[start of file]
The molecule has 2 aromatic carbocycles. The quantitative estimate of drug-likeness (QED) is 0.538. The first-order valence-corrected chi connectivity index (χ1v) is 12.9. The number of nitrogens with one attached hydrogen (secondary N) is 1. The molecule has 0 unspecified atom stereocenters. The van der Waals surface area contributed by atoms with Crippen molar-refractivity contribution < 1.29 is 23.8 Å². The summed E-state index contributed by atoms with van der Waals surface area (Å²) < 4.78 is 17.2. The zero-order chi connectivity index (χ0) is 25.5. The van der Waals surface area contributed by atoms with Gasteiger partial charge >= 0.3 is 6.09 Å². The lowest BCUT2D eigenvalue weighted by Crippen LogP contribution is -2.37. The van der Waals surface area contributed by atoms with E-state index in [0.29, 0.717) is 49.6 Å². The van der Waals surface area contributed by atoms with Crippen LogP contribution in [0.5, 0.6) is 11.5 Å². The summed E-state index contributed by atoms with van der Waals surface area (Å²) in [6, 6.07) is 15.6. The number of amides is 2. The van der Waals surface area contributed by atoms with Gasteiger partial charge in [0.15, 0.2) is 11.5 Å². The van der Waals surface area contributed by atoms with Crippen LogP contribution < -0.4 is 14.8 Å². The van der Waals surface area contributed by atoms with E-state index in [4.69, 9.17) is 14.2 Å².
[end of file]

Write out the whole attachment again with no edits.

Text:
The molecule has 2 aromatic carbocycles. The quantitative estimate of drug-likeness (QED) is 0.538. The first-order valence-corrected chi connectivity index (χ1v) is 12.9. The number of nitrogens with one attached hydrogen (secondary N) is 1. The molecule has 0 unspecified atom stereocenters. The van der Waals surface area contributed by atoms with Crippen molar-refractivity contribution < 1.29 is 23.8 Å². The summed E-state index contributed by atoms with van der Waals surface area (Å²) < 4.78 is 17.2. The zero-order chi connectivity index (χ0) is 25.5. The van der Waals surface area contributed by atoms with Gasteiger partial charge >= 0.3 is 6.09 Å². The lowest BCUT2D eigenvalue weighted by Crippen LogP contribution is -2.37. The van der Waals surface area contributed by atoms with E-state index in [0.29, 0.717) is 49.6 Å². The van der Waals surface area contributed by atoms with Crippen LogP contribution in [0.5, 0.6) is 11.5 Å². The summed E-state index contributed by atoms with van der Waals surface area (Å²) in [6, 6.07) is 15.6. The number of amides is 2. The van der Waals surface area contributed by atoms with Gasteiger partial charge in [0.15, 0.2) is 11.5 Å². The van der Waals surface area contributed by atoms with Crippen LogP contribution < -0.4 is 14.8 Å². The van der Waals surface area contributed by atoms with E-state index in [4.69, 9.17) is 14.2 Å².